TAVR is an FDA-approved catheter-based treatment option for some people with severe aortic stenosis. If a cardiac surgeon determines that you are not well enough to undergo open-heart surgery, this minimally invasive procedure may be performed to replace your heart valve.
The synthetic valve is collapsed and threaded through a blood vessel to the heart on the tip of a catheter. Physicians use state-of-the-art imaging technology to visualize its precise placement then, expand the new valve. It begins to function immediately and works like a normal healthy valve that allows for proper blood flow through the chambers of the heart.
In this highly technical procedure where experience counts, the Barnabas Health Valve Center is one of the nation’s top ten centers in the number of TAVR procedures performed. And, our patients experience a significantly lower rate of stroke (a risk associated with TAVR) than the national average.
Each patient is evaluated by a team of cardiac specialists who provide a comprehensive assessment of the patient’s heart health. If a patient does not meet the appropriate clinical criteria for TAVR, our cardiologists, interventional cardiologists, cardiothoracic surgeons and electrophysiologists will recommend optimal therapy and are experienced in performing every cardiac treatment available today.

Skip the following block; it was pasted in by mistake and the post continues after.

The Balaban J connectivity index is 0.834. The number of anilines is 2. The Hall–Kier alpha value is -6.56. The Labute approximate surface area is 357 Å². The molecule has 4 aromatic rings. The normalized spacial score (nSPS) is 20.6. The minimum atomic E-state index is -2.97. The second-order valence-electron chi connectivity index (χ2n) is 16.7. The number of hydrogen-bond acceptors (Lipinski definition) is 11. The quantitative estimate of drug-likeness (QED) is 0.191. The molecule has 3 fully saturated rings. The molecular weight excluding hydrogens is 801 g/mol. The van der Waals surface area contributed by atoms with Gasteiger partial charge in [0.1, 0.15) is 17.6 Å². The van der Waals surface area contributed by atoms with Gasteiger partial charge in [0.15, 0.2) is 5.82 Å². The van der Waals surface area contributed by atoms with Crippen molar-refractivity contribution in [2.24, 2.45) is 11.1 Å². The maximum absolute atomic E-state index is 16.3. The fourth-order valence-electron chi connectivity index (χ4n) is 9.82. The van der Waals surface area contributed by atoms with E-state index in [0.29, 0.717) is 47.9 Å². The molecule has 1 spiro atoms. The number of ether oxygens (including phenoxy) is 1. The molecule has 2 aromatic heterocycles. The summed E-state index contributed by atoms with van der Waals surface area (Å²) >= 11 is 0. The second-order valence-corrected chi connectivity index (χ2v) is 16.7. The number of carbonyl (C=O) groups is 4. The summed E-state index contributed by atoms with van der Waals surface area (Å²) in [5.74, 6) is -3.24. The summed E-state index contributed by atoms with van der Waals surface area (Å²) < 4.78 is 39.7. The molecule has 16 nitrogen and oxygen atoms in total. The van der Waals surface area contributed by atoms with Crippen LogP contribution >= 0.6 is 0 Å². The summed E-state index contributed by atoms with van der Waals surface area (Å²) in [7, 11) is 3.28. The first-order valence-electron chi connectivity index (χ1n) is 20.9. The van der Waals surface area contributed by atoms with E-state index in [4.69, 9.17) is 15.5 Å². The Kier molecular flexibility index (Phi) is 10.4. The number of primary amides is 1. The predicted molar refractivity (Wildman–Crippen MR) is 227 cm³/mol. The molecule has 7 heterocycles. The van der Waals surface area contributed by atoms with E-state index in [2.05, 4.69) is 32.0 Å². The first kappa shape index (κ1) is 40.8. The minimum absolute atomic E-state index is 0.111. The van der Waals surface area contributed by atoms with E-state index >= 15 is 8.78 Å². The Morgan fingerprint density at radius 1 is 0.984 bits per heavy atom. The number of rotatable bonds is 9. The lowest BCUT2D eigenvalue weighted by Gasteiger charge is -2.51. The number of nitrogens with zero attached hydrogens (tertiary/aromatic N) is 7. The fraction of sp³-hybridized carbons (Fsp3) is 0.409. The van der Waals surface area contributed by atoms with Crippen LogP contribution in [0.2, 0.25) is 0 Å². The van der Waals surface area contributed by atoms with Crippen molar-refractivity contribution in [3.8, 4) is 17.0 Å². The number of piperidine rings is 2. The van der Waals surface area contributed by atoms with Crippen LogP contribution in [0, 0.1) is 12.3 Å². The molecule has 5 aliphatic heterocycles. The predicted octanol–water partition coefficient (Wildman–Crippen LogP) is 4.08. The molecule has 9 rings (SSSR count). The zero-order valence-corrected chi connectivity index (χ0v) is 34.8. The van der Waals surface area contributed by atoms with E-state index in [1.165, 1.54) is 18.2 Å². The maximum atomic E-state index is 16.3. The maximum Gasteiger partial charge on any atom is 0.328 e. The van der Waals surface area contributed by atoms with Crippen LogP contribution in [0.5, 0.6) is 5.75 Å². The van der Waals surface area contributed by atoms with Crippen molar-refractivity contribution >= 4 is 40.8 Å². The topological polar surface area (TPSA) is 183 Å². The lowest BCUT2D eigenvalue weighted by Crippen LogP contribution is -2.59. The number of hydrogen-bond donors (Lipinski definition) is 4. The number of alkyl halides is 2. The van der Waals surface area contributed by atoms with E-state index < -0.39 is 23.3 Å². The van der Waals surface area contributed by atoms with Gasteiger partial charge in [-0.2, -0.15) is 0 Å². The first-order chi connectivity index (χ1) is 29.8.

Partner II Trial
The Valve Center was chosen among a select group of the nation’s leading heart centers to participate in the PARTNER II clinical research trial. This new study allows physicians to:
expand the TAVR eligibility criteria to include people who are at intermediate risk for traditional open-heart surgery. Our team can consider the advanced TAVR option for patients who may be excluded from this minimally invasive treatment at other centers.
deliver the synthetic valve on the tip of a smaller catheter. The new, small catheter — together with the more advanced and variable-sized valves — allows physicians to customize the TAVR procedure to accommodate each individual patient’s anatomy.
(Left to Right)
Marc Cohen, MD
Chief of Cardiology at Newark Beth Israel Medical Center
Chunguang Chen, MD
Director of Non-invasive Cardiac Lab at Newark Beth Israel Medical Center
As we age, our heart valves can become stiff or weak.
Severe aortic stenosis is often caused by the build-up
of calcium on the valve's leaflets. This causes narrowing
and stiffness in the valve which reduces its ability to
open and close completely.
The leaflets of a healthy aortic heart valve open wide to
allow oxygenated blood to flow unobstructed through the
valve into the aorta where it flows out to the rest of the
The leaflets of a stenotic or calcified aortic heart valve are
unable to open wide,obstructing blood flow from the
left ventricle into the aorta. The narrowed valve allows
less oxygenated blood to flow through and as a result, less
oxygen-rich blood is pumped out to the body which may
cause symptoms like severe shortness of breath.
Barnabas Health Valve Center